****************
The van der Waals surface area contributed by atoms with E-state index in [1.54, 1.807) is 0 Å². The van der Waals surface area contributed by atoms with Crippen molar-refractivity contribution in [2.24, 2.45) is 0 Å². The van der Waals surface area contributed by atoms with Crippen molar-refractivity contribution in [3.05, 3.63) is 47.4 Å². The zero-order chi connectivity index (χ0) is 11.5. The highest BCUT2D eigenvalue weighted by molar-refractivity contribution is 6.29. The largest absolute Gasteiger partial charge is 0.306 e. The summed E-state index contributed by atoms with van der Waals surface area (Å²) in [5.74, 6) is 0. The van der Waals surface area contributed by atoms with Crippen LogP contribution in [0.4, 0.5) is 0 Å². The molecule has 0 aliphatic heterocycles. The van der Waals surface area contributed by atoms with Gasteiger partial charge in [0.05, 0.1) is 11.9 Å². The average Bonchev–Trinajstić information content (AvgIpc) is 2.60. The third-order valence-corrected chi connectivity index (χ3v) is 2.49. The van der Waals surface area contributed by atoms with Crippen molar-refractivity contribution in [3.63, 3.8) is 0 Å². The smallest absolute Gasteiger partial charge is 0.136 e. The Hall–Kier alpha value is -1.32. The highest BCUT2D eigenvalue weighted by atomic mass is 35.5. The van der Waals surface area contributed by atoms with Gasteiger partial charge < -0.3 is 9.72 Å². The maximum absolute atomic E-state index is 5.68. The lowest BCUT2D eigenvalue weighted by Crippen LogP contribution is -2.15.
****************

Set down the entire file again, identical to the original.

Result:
The van der Waals surface area contributed by atoms with E-state index in [1.54, 1.807) is 0 Å². The van der Waals surface area contributed by atoms with Crippen molar-refractivity contribution in [2.24, 2.45) is 0 Å². The van der Waals surface area contributed by atoms with Crippen molar-refractivity contribution in [3.05, 3.63) is 47.4 Å². The zero-order chi connectivity index (χ0) is 11.5. The highest BCUT2D eigenvalue weighted by molar-refractivity contribution is 6.29. The largest absolute Gasteiger partial charge is 0.306 e. The summed E-state index contributed by atoms with van der Waals surface area (Å²) in [5.74, 6) is 0. The van der Waals surface area contributed by atoms with Crippen LogP contribution in [0.4, 0.5) is 0 Å². The molecule has 0 aliphatic heterocycles. The van der Waals surface area contributed by atoms with Gasteiger partial charge in [0.05, 0.1) is 11.9 Å². The average Bonchev–Trinajstić information content (AvgIpc) is 2.60. The third-order valence-corrected chi connectivity index (χ3v) is 2.49. The van der Waals surface area contributed by atoms with Crippen molar-refractivity contribution in [3.63, 3.8) is 0 Å². The smallest absolute Gasteiger partial charge is 0.136 e. The Hall–Kier alpha value is -1.32. The highest BCUT2D eigenvalue weighted by atomic mass is 35.5. The van der Waals surface area contributed by atoms with Gasteiger partial charge < -0.3 is 9.72 Å². The maximum absolute atomic E-state index is 5.68. The lowest BCUT2D eigenvalue weighted by Crippen LogP contribution is -2.15.